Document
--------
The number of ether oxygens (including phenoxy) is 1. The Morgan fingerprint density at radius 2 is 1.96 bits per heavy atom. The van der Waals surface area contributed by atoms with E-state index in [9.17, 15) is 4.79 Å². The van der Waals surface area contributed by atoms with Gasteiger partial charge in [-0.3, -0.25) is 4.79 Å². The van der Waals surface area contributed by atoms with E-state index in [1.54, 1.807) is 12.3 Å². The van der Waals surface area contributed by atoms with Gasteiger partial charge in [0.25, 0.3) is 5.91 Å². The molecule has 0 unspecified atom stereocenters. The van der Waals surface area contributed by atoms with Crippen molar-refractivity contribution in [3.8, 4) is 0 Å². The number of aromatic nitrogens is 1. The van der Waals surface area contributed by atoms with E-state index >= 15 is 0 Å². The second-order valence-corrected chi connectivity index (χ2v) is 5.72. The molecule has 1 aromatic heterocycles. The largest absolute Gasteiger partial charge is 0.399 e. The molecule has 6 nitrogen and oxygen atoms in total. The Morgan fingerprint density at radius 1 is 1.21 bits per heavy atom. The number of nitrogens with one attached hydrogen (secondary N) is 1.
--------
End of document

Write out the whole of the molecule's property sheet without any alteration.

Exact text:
The number of ether oxygens (including phenoxy) is 1. The Morgan fingerprint density at radius 2 is 1.96 bits per heavy atom. The van der Waals surface area contributed by atoms with E-state index in [9.17, 15) is 4.79 Å². The van der Waals surface area contributed by atoms with Gasteiger partial charge in [-0.3, -0.25) is 4.79 Å². The van der Waals surface area contributed by atoms with E-state index in [1.54, 1.807) is 12.3 Å². The van der Waals surface area contributed by atoms with Gasteiger partial charge in [0.25, 0.3) is 5.91 Å². The molecule has 0 unspecified atom stereocenters. The van der Waals surface area contributed by atoms with Crippen molar-refractivity contribution in [3.8, 4) is 0 Å². The number of aromatic nitrogens is 1. The van der Waals surface area contributed by atoms with E-state index >= 15 is 0 Å². The second-order valence-corrected chi connectivity index (χ2v) is 5.72. The molecule has 1 aromatic heterocycles. The largest absolute Gasteiger partial charge is 0.399 e. The molecule has 6 nitrogen and oxygen atoms in total. The Morgan fingerprint density at radius 1 is 1.21 bits per heavy atom. The number of nitrogens with one attached hydrogen (secondary N) is 1.